Saturday, October 16, 2010

The Trip To England

I said I'd get around to it, so I am.

Before getting around to the specific events of the trip, I'm going to throw out an example of contrasting leadership styles so that we can have an adequate contrast.

Consider this entry by Fr. Z regarding Archlayman Rowan's steadfast commitment to nothing.

In an article in The Times published today, the contents of an interview with Archbp. Williams are exposed in advance of next month’s publication of a book entitled Shadow Gospel: Rowan Williams and the Anglican Communion Crisis. The Times provided some of an interview of Williams by Ginny Dougary.

Inter alia, Williams says (for the first time) that he has “no problem” with homosexuals being bishops, but gay clergy must be celibate. I think the writer meant “chaste”, since celibate means unmarried. When will people get this right?

Williams indicated his personal support for the consecration of homosexual bishops in the Church of England, but that he will never endorse homosexual clergy in active relationships because tradition and historical “standards” dictate that homosexual clergy must remain chaste. He won’t endorse priests and bishops in active homosexual relationship because “the cost to the Church overall was too great to be borne at that point”.

The moral dimension of such a controversy is completely bypassed. Rowan's best rationale for his view is talk of tradition and standards. This makes the episcopacy something along the lines of your average game of pick-up basketball. It's done that way just because it's worked for a while, and it's currently convenient to continue doing so. This isn't really leadership, so much as an attempt to straddle a rather significant fence by passing the buck for the status quo to dead people. Rowan, per usual, avoids reason and accountability and teachable moments.

I have to wonder what this "cost" to the Anglican Communion is that is so great. The Communion itself is basically already shattered, in large part due to this issue. Come on, Rowan. Could it really get any worse?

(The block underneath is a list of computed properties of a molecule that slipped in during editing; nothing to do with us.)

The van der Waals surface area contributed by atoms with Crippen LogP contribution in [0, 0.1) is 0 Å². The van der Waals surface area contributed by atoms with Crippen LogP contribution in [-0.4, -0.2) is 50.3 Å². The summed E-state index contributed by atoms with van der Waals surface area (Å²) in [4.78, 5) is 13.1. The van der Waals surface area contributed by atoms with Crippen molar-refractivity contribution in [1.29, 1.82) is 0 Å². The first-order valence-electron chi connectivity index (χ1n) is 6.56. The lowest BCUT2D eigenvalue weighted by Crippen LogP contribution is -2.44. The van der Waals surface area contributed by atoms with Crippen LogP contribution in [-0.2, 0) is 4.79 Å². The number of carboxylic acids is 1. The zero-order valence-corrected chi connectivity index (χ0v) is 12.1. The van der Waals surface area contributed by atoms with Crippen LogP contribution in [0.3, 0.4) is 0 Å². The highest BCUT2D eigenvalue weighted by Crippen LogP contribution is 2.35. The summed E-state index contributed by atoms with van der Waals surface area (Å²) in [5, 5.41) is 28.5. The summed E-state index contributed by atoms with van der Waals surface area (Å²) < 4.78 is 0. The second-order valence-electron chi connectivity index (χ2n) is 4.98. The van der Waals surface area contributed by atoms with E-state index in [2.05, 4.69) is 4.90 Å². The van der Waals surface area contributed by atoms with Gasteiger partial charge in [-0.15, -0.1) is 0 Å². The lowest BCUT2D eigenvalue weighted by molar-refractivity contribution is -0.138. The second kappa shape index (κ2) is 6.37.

On to Pope Benedict. As we know, this visit was not without controversy. For example:

Police said some 125,000 people lined the streets to cheer the pope. Around 150 protesters also turned out, waving gay rainbow flags and banners saying "Pope opposition to condoms kills people" and "Stop protecting pedophile priests."

He told reporters it was not the mission of the Catholic Church to change with the times "to try to be more attractive," but to declare what it believed to be fundamental truths.

Note the difference. When faced with conflict, Rowan appeals to the some kind of weird historical Robert's Rules of Order. The Pope doesn't go there. Instead, we hear about truth and the inalterable nature of such truth, regardless of convenience.

On the subject of such truths, the Pope would later talk about how such truth is the foundation of ecumenism, per his address at Westminster:

Our commitment to Christian unity is born of nothing less than our faith in Christ, in this Christ, risen from the dead and seated at the right hand of the Father, who will come again in glory to judge the living and the dead. It is the reality of Christ’s person, his saving work and above all the historical fact of his resurrection, which is the content of the apostolic kerygma and those credal formulas which, beginning in the New Testament itself, have guaranteed the integrity of its transmission. The Church’s unity, in a word, can never be other than a unity in the apostolic faith, in the faith entrusted to each new member of the Body of Christ during the rite of Baptism. It is this faith which unites us to the Lord, makes us sharers in his Holy Spirit, and thus, even now, sharers in the life of the Blessed Trinity, the model of the Church’s koinonia here below.

In otherwords, there is no unity without the Faith. The content of the Faith isn't what has become the standard of Anglicanism, which is basically the negation of dogma. It's what was handed down by the Apostles, and anybody who thinks that the Schori/Spong model of theology is apostolic should have their head examined.

And, of course, there's a further contrast between the Schori/Spong clan and that of Cardinal Newman, who was beatified by Pope Benedict himself during the trip: